Report - - Church House, Manchester - November 2013 | High Stuff | 28DaysLater.co.uk

Report - Church House, Manchester - November 2013


Regular User
Church House, Manchester - November 2013

Visited solo

Quite enjoyed this roof. Lots of different levels to it, and some nice views either side over Deansgate and Parsonage Gardens respectively. Funny also watching the pished revellers falling out of the various venues fighting at 3am in the morning.



Church House is located at 90 Deansgate. It is the official business address of the Manchester Diocesan Board of Finance, the Board of Education and the Diocesan Advisory Committee for the Care of Churches.

The Church House Company Ltd was incorporated on 6 August 1908 and moved into Church House, Deansgate on 18 October 1911. The Archbishop of York opened the building at noon, afternoon tea was provided for 800 guests and the celebrations concluded with an organ recital in the newly furnished Houldsworth Hall in the evening.

The first Board of Directors was a roll-call of the ‘movers and shakers’ in the business and commercial life of Lancashire and Manchester – Colonel Clapham, Sir William Holdsworth and Henry A Heywood, who was not only a member of the city’s banking fraternity but also one of Manchester’s greatest benefactors. They had been charged with building a Church House and so provide rooms for the Bishop of Manchester, his Council and Committees and offices for staff. Shops and offices for other businesses were built so ensuring financial stability without any charge on the parishes – even to this day!

A club house with bedrooms was also constructed. In those days, before the establishment of the Diocese of Blackburn, the Bishop of Manchester’s writ ran from the Mersey to way beyond Blackpool! It was a long way to come for an afternoon meeting in Manchester. Bishop Knox was authorised by the Directors to spend a week in London in 1911 (at the Company’s expense) seeking out support for the buying of shares among Members of Parliament and others connected with Manchester to finance the development.

In later years, ownership of shares slipped away from diocesan hands. However, between 1970 and 1990 the Diocesan Board of Finance carefully advanced its holdings and now holds 98% of the shares. In 2002 a training centre was constructed within the building and an extensive programme of up-dating offices was set in hand.

Now, the officers and support staff of the Board of Finance, Education, Ministry and Social Affairs, Church Buildings and Communications are all located within the building. So too, the office and shop of the Mothers’ Union and the office of the Diocesan Registrar. The requirement to provide rooms for the Bishop of Manchester and his diocesan staff remains as it has for 100 years.

Behind Church House, sits Parsonage Gardens, a little-known urban oasis in Manchester...


The first recorded reference to the plot of land now known as Parsonage Gardens was in 1066 when, after the Norman Conquest, William granted tenancies to Albert Greslet, then Baron of Mamecestre. Along with the manor house this land was transferred to the La Warre family in 1309.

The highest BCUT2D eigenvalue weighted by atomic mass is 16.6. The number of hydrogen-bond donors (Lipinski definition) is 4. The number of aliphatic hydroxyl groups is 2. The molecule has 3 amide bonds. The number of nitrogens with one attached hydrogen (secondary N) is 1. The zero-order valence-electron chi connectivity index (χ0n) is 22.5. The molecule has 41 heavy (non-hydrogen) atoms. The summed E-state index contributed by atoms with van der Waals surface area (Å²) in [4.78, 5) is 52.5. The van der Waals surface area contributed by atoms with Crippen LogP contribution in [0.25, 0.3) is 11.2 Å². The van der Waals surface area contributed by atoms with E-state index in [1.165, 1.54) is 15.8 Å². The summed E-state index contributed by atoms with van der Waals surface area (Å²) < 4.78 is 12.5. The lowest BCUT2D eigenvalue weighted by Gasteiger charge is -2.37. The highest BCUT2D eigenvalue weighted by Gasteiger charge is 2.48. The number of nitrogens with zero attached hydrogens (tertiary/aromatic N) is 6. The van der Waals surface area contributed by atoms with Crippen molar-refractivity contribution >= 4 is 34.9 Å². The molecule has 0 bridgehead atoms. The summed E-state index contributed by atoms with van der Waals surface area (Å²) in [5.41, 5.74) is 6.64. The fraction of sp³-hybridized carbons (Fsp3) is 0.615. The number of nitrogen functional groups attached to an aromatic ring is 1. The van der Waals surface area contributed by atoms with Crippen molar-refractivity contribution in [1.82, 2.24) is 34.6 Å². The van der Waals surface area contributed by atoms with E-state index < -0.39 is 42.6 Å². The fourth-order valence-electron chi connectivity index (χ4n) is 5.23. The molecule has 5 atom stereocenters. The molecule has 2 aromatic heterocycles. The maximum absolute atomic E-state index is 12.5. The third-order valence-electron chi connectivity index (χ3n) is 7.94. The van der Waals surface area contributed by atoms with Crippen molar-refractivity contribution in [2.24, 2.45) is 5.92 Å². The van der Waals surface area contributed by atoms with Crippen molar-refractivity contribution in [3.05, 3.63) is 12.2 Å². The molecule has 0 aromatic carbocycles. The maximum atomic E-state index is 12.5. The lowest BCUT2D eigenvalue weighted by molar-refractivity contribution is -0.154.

Thomas La Warre succeeded as the twelfth baron in 1398 and later became the parson of St Mary's, the parish church.

The church, subsequently rebuilt, is now Manchester Cathedral. La Warre was responsible for elevating it to a collegiate church by procuring a licence in 1421 from King Henry V.

Extensive gardens were needed to cater for its pupils and consequently the area now known as Parsonage Gardens was cultivated to provide food.

In 1547 the college was dissolved. The wardens were provided with a college house in 1578 and in 1635 they were further provided with the two-acre parcel of land known as Parsonage Croft, now called Parsonage Gardens. Kite-shaped in plan, it is easily identified on old maps of Manchester.

During the 18th century the increase in population led to pressure for development, and a new church was built on the site of Parsonage Gardens and consecrated in 1756. This was St. Mary's Church, as building which reflected the cultural elegance and proportions of the period. The earlier Church of St Mary had also been dedicated to St Denys and St George at the same time that it became a collegiate church.

During the Victorian era many of the affluent congregation moved away from the city centre. Despite its architectural merit, the church was demolished in 1891 and Parsonage House, the residence of Thomas La Warre, was demolished in 1897. The site then became Parsonage Gardens, which has changed little up to the present day.

The names of streets in the immediate locality reflected the ownership of the land by the church: Parsonage Lane, St Mary's Parsonage, College Land and St Mary's Street linked the church with Deansgate.

The derivation of the name Deansgate is uncertain but it may suggest either 'way to the Dean', 'way to Denys' or possibly a gate or route used by the Deans of the College.





:Not Worthy


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